Meanwhile, the workshop process was reduced, refined and stripped to its essentials. Talking futures needs some fantasy and this is in short supply when you live day to day, hand to mouth, on the outskirts of society. We reduced our process to three rounds of questions, interspersed with discussions and an offer to answer any questions the participants had of us. We feel that if we are asking them to bare themselves a little, it is only fair for us to bare ourselves a little too.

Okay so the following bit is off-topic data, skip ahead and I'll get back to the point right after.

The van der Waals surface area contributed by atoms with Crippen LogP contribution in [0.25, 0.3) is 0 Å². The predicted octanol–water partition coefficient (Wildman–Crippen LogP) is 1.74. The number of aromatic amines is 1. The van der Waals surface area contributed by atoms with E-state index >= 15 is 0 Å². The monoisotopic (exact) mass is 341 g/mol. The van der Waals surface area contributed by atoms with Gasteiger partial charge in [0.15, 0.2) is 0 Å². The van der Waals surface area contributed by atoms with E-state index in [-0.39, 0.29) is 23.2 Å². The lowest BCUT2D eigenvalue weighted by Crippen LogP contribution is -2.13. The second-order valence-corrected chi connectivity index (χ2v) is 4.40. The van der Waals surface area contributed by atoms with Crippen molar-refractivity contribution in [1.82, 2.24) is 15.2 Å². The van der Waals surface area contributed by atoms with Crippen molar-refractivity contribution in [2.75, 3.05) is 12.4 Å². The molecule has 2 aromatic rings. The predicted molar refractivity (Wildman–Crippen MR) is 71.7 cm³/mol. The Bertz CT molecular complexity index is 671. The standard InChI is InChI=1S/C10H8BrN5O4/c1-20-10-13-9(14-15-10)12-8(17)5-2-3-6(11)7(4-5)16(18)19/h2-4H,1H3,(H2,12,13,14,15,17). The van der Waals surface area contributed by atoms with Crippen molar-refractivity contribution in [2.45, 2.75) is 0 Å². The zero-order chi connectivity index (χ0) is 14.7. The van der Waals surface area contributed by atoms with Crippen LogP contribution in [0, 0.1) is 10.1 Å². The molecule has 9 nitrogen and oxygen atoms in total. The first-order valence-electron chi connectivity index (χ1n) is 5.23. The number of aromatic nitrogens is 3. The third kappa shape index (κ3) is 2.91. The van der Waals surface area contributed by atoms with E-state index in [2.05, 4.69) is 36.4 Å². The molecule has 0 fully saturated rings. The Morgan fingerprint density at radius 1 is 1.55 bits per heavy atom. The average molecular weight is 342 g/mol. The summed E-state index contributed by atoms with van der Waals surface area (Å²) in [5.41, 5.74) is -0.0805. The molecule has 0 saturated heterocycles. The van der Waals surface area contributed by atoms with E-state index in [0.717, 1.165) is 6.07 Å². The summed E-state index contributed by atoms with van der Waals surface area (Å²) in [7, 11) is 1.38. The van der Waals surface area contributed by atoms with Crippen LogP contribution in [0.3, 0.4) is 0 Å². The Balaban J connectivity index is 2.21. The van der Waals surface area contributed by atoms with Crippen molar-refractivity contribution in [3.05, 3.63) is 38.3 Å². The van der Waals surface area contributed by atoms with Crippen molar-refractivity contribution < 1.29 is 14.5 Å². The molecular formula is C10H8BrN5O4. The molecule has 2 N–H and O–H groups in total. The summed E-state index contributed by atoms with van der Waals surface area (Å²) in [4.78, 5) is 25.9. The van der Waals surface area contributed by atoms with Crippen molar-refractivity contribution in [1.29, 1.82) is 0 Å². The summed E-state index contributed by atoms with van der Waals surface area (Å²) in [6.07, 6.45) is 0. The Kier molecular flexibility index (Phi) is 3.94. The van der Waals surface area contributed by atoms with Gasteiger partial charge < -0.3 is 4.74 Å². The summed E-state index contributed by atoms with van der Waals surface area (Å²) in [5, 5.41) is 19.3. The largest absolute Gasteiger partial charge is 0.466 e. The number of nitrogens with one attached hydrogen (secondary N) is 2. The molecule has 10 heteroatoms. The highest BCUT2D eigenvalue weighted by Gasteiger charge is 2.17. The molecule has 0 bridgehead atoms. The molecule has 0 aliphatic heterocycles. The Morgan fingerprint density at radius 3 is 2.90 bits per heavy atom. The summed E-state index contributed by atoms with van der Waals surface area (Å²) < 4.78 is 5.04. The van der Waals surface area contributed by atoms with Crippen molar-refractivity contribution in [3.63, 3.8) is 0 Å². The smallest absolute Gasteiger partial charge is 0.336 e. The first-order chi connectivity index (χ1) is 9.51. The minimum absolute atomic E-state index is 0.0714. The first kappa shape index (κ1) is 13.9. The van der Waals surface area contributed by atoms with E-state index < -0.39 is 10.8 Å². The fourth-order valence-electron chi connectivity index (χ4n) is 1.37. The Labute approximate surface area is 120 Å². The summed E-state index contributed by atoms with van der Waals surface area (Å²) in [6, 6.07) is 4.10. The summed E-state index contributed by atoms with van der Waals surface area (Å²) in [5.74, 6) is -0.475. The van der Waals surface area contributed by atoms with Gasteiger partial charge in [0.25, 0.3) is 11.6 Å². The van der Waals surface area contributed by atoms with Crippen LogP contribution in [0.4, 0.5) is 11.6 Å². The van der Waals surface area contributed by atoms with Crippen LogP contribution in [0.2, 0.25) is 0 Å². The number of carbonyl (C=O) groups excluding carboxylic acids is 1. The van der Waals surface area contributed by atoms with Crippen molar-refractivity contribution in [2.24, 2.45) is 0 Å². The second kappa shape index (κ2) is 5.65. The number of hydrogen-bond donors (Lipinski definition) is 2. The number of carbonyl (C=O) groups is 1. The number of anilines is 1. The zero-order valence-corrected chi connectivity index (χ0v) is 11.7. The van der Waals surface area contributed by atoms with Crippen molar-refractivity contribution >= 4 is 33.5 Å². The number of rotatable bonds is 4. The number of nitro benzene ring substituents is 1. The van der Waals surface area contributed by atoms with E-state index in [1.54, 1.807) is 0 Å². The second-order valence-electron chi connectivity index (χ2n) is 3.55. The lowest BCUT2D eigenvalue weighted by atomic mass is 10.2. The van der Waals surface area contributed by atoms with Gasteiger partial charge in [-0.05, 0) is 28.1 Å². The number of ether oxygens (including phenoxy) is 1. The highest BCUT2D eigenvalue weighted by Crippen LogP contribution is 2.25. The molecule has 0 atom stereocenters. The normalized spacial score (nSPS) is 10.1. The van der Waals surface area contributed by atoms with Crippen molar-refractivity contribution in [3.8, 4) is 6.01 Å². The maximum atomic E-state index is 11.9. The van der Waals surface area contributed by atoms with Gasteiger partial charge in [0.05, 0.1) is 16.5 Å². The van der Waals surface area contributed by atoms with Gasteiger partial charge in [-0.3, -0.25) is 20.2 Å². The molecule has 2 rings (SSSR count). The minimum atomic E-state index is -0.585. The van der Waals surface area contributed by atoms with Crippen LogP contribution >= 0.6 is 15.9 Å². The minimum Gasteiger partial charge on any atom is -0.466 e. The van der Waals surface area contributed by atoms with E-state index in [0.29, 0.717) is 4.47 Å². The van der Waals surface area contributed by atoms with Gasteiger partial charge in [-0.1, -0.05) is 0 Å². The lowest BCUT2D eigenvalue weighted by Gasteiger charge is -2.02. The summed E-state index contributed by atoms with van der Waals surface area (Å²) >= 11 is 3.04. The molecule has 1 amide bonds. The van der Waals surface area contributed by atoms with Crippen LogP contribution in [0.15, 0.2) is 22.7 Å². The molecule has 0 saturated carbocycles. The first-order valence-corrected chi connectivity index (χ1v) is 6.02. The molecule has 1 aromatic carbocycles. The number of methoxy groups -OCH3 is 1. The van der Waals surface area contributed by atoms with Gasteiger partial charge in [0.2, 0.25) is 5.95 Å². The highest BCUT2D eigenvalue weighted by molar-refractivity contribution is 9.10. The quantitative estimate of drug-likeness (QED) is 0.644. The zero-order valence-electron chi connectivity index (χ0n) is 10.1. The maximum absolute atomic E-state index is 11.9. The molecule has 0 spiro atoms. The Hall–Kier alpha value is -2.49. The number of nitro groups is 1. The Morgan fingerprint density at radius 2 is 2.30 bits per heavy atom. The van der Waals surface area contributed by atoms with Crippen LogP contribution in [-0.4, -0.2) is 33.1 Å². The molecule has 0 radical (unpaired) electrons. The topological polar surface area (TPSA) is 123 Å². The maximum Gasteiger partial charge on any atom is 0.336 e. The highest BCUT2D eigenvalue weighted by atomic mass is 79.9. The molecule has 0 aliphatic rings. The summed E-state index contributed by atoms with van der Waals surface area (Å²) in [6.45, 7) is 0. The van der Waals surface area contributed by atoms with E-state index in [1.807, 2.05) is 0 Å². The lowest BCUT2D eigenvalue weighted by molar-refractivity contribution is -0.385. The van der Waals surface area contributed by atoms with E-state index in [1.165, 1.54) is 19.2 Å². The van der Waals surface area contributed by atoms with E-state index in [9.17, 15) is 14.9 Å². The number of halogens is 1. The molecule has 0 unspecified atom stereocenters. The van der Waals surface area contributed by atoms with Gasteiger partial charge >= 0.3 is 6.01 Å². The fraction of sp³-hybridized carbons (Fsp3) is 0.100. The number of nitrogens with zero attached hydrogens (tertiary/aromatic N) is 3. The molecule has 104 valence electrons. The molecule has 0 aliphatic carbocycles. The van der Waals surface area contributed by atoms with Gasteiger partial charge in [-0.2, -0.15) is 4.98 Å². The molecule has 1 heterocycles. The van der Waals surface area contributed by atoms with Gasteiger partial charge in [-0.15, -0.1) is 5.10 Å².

Step One was making clear from the outset that we were not here to “solve” anything. We were there to imagine and dream with them, in a playful, open-ended and hopefully enjoyable way. We started off with a work-related (but somehow work negating) question, asking what they would do if they did not have to work in order to keep themselves alive. We formulated this as a dream, in order to better escape the burdens of reality. What would you do if your time really was your own? A surprising and wonderful spectrum of responses came back, starting with the everyday pleasures of family time, travel and better housing, meaningful conversations, reading, music and being able to continue the work they already do in the community. We were reminded that women who are mothers do not dream any more. Then we had the more open ambitions, a budding airline pilot and a restaurant owner, a Pulitzer Prize aspirant and someone who wanted to take the local kids for a holiday at the Black Sea.